Figuring out how to bury a dog legally can require some research. Beyond just exploring where you can bury your dog (e.g. at home, in the backyard) or how deep you should dig your pet’s grave, it’s important to learn about the best way to prepare the body to avoid disease and any local laws regarding a proper dog burial.
All this can be frustrating to think about when you’ve lost a beloved pet. Even if it’s something that you’ve prepared for, a dog’s death is not an easy thing to deal with. Just as with loved ones who have passed on, we often want to hold a burial for our pets. As a dog owner, this is an eventuality that you need to be prepared for.
Check out our guide below to answer all your questions when wondering how to bury your pet at home, in your backyard.
Can You Bury Your Pet At Home?
If you own your own property and have a private backyard, burying your dog at home may be your best option. It is a way of always having your pet close to you, even after they have passed away. You will need to make sure it is legal to do so in your area. If you rent your home, it is also critical that you get your landlord’s permission to avoid the risk of eviction and/or litigation.
If you do choose a home burial, make sure that the grave is not too shallow, not in a flowerbed that might be dug up, or near any gas lines. Below, we’ll discuss in more detail the best way to bury your dog and a few other factors to consider.
How To Bury A Dog Legally
There may be a special place that you would like to bury your dog, such as your backyard, in a garden, the special spot in the sun he used to lay out, or next to his favorite tree. Before you can do this, you need to check with your municipality to see if it is legal to do so. The regulations for burying pets at home can vary, depending on the city, as well as the zoning areas within cities.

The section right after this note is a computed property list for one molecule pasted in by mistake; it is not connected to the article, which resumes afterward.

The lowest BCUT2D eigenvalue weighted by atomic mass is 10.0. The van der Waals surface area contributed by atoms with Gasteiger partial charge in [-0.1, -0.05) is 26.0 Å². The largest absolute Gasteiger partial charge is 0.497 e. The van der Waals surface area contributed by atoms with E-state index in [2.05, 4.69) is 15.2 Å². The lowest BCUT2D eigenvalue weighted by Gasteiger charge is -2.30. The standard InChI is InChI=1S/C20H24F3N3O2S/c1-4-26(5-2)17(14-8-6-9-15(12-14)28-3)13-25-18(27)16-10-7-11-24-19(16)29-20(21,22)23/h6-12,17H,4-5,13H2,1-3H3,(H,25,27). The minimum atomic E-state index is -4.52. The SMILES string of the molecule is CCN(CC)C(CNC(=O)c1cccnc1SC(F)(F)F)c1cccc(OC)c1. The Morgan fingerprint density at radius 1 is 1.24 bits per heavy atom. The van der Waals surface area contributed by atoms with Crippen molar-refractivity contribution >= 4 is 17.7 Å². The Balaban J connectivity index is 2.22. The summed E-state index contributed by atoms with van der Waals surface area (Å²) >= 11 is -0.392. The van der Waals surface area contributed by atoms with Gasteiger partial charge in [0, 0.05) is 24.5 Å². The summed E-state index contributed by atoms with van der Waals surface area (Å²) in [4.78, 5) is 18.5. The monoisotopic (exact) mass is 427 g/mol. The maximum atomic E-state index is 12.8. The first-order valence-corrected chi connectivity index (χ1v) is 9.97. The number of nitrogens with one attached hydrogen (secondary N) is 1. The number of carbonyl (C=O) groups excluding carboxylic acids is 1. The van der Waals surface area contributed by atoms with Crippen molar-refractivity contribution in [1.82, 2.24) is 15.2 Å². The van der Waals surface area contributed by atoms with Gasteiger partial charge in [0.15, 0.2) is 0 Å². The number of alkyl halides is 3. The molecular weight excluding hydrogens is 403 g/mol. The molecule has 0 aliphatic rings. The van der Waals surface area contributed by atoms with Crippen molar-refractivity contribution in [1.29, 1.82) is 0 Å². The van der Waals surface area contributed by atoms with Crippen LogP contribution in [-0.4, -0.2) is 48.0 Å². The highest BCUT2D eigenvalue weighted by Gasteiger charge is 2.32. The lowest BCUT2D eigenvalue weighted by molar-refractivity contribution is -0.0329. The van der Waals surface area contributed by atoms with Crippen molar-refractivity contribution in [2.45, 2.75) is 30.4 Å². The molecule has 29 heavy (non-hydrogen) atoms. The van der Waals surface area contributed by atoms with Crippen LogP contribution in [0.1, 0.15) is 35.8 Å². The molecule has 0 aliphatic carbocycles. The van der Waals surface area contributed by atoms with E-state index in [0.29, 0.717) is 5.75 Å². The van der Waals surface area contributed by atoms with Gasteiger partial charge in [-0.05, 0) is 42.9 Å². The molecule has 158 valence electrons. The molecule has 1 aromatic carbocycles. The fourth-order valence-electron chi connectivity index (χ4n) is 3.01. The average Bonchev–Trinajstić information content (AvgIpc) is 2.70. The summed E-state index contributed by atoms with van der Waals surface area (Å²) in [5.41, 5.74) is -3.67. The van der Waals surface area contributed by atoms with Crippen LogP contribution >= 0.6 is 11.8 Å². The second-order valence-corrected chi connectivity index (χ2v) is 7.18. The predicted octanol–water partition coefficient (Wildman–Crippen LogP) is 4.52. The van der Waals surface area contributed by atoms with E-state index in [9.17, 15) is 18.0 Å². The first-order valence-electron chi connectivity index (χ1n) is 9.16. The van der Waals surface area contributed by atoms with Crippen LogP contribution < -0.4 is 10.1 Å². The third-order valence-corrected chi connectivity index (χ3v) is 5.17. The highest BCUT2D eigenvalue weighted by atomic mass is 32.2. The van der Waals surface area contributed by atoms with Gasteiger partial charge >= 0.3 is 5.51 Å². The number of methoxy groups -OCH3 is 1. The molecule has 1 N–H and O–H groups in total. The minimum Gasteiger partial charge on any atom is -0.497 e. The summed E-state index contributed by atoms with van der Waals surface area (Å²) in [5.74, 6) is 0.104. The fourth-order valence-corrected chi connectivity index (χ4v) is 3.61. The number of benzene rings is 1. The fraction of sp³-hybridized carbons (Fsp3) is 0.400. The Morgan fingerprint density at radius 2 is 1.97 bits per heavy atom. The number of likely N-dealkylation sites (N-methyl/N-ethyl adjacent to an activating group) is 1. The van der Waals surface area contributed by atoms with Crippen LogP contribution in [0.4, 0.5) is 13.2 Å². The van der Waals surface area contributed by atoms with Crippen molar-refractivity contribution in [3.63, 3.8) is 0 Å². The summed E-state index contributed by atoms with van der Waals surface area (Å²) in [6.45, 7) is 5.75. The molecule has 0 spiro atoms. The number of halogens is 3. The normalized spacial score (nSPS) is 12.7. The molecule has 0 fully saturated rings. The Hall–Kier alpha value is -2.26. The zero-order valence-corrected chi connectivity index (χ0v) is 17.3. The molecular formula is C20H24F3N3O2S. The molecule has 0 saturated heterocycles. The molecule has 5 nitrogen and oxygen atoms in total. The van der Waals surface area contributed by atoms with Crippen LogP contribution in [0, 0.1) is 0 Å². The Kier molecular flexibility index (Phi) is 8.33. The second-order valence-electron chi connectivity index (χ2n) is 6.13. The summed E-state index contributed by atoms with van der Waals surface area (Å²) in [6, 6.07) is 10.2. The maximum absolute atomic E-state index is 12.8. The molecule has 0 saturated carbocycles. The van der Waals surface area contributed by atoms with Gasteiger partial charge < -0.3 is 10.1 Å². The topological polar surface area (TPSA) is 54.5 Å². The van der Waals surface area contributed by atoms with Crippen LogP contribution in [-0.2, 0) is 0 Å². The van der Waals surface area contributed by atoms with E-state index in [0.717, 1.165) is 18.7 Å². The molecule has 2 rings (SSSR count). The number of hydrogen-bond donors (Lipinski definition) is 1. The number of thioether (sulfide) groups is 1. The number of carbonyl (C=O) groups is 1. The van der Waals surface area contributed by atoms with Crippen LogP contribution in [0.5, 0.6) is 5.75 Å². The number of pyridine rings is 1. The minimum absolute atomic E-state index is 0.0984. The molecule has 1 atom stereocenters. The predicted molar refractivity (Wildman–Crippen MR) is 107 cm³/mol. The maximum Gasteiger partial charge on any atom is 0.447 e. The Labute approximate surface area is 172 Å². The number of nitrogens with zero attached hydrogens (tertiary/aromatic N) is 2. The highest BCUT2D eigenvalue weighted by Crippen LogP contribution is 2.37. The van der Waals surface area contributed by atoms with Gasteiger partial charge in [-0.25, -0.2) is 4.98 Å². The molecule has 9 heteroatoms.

You will need to investigate your area’s ordinances, and you can usually find what you are looking for under “Animal Ordinances” on most city government websites. Here you will find the information you need to be able to legally bury your dog.
Please not that the burial of any pet outside of your home or a cemetery is typically illegal so don’t expect to be allowed to dig a grave in a public location. The reason behind this is primarily health risks for the community. As your dog’s body decomposes, disease and bacteria become a possibility as well as soil and water contamination.
How Deep Should You Bury A Dog?
Once you know for certain that you can bury your dog at home, in the backyard or a specific area, you can begin to prepare the grave. When digging a grave, one of the most important facts is depth. It is recommended that you dig at least 4 feet deep to ensure that the grave is not going to be dug up by animals or your children when playing. But remember, be careful not to dig the grave around gas lines, sprinkler hoses, water sources, places that flood, or other hazards.
Furthermore, as a body decomposes, it can create various health risks, especially if your pet died of a disease. The body should be contained or wrapped to lower the risk of contamination. You may want to consider a biodegradable pet casket or, if you’re on a budget, double wrapping the body in two heavy-duty plastic bags should do the trick.
Other Ways To Treat Your Pet’s Remains with Dignity
A funeral is a way of having some closure after the death of a loved one, including your pet. This is the last loving thing you will be able to do for your dog. To be able to say goodbye is important, and often, people have funerals so they are also able to view and touch (after special professional preparation) their beloved pet one last time. Ask your vet if there are any pet funeral services in the area, and if so, find out what your various options are so you can be prepared.
If you want to bury your pet but don’t own your own home, another option is to use the services of a pet cemetery. While having the discussion about the death of your dog, be sure to ask your veterinarian if there are any pet cemeteries and services in your area that she would recommend.
Another option for your dog is to have her remains cremated. After, you will have her ashes, and can choose to keep them in an urn, or even place some of the ashes inside cremation jewelry so you can always feel close to your pet.
Similarly, you can spread the ashes in the yard or bury the urn, with a marker at the grave site.
Burying A Dog In The Backyard
If you’ve decided that you wish to have a home burial for your pet, you need to make sure that you do it legally. Find out if there are any regulations in your municipality about pet burials, such as mandatory grave depths, what materials can be buried, etc. The laws regarding pet burials vary from region to region. You can get the information you need from your city or state’s Board of Health or Animal Control.